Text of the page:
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Prosecution's lead witness challenged in Araujo murder trial

Prosecution's lead witness challenged in Araujo murder trial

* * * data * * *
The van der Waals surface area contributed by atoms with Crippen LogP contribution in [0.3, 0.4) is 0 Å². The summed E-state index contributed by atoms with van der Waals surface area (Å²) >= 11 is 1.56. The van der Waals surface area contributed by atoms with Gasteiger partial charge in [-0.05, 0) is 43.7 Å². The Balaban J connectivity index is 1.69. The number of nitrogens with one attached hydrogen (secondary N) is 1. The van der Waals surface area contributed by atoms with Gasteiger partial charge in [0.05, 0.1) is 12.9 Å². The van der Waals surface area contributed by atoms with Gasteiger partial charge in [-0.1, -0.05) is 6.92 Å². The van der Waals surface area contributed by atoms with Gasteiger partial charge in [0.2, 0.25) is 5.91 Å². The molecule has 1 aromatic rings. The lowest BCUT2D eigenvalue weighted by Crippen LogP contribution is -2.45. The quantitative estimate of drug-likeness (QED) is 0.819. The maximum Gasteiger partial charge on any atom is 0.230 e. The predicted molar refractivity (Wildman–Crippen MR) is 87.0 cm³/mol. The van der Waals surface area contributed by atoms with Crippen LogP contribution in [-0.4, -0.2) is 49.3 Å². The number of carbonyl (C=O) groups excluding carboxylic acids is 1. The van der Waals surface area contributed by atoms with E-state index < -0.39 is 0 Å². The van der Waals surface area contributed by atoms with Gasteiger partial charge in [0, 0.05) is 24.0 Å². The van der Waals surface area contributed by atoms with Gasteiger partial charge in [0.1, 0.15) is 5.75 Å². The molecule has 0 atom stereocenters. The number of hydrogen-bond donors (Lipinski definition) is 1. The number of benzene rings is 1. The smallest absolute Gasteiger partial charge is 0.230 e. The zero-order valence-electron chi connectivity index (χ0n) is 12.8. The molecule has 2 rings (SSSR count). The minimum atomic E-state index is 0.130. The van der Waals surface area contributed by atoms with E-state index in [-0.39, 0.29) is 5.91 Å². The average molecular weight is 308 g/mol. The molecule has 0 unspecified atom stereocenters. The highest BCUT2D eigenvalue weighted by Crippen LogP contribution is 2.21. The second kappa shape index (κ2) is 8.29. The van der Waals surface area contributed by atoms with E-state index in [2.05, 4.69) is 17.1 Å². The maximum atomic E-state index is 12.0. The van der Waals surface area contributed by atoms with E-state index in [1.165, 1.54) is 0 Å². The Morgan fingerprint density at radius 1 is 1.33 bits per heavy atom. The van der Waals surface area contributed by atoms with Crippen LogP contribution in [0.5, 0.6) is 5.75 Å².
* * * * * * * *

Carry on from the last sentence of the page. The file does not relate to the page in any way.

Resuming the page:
A defense attorney for one of the three men accused of killing a transgendered teen attacked the credibility of the prosecution's main witness, calling him a ruthless liar. "You're a cold, calculating, self-centered person, selfish to the core. Isn't that a fact?" attorney Tony Serra said Tuesday as he cross-examined Jaron Nabors. Serra represents 24-year-old Jason Cazares, who, along with Michael Magidson, 23, and Jose Merel, 24, is charged with killing Gwen Araujo after discovering that she was biologically male during a confrontation in Newark, Calif., on October 3, 2002. Nabors, 21, initially was charged with murder but pleaded guilty to manslaughter and has been promised an 11-year sentence for his testimony. In direct testimony, Nabors gave a chillingly detailed version of how the 17-year-old Araujo was killed. Nabors, who says he was present during much of the assault, said Araujo was choked, beaten, and hit on the head with a can and a frying pan. She was tied up, and he saw one of the defendants start to pull a rope toward her neck. Afterward Nabors helped bury the body. The attack, according to Nabors, was remorseless. Araujo was bleeding; she was ordered off a couch to keep it clean. Later she was carried into the garage because blood was getting on the carpet, he said. Before helping to bury the body, Nabors said he changed into an old shirt so he wouldn't get his good one dirty. On the way back from the burial, the men were hungry, so they stopped at McDonald's for breakfast. Defense attorneys say Nabors is minimizing his role and embellishing the others'. "You were in it up to your neck," Serra said. The attorney challenged Nabors on why he changed his shirt before burying the body, saying the real reason was the shirt was covered in blood. "That shirt is hanging in my closet as clean as a whistle," Nabors responded. Serra also brought up Nabors's failure to mention Cazares in his initial statements to police. The lawyer accused Nabors of deciding to falsely implicate Cazares in the killing to give prosecutors "fresh blood." "You substituted my client for yourself, didn't you?" said Serra. "What you say my client did, you did. Isn't that true?" "No," said Nabors. Nabors admitted he had lied in the past but said "when I'm obligated to tell the truth, I tell the truth." Serra questioned whether Nabors's past deception undermines his current credibility. "My responsibility is to answer your questions truthfully. As far as my credibility, that's up to the jury," Nabors replied. In describing the attack on Araujo, Nabors said Merel wielded the can and skillet and said Magidson choked, punched, and kneed the teenager. He said Cazares kicked Araujo after she was down. Nabors also acknowledged his own culpability, saying he believes he would be convicted of murder in Araujo's death if tried on that charge. After Araujo had been tied up and taken to the garage, Nabors said he saw Magidson pulling a loose end of rope toward Araujo's neck. He said he left the garage to go into the house and returned to find Magidson and Cazares carrying Araujo's body out to a pickup truck. The four drove about 150 miles east to a remote area near Lake Tahoe, where they buried Araujo, Nabors said. At some point on the drive, Nabors said Magidson talked about having twisted the rope. According to Nabors, Magidson said he hadn't been sure Araujo was dead until Cazares hit her over the head with a shovel. Serra denies that Cazares struck Araujo. In his cross-examination, he contrasted Nabors's courtroom demeanor--clean-cut, expansive vocabulary--with profanity-filled conversations he had elsewhere. Serra asked Nabors why at one point he referred to Merel and Magidson, both of whom had sexual encounters with Araujo, as having been raped. "I felt they were raped," Nabors testified. "He [Araujo] did not come clean with being what he really was. I felt that he forced them into homosexual sex." "She forced them?" said Serra, noting that Araujo weighed about 100 pounds. "By deception," Nabors said.

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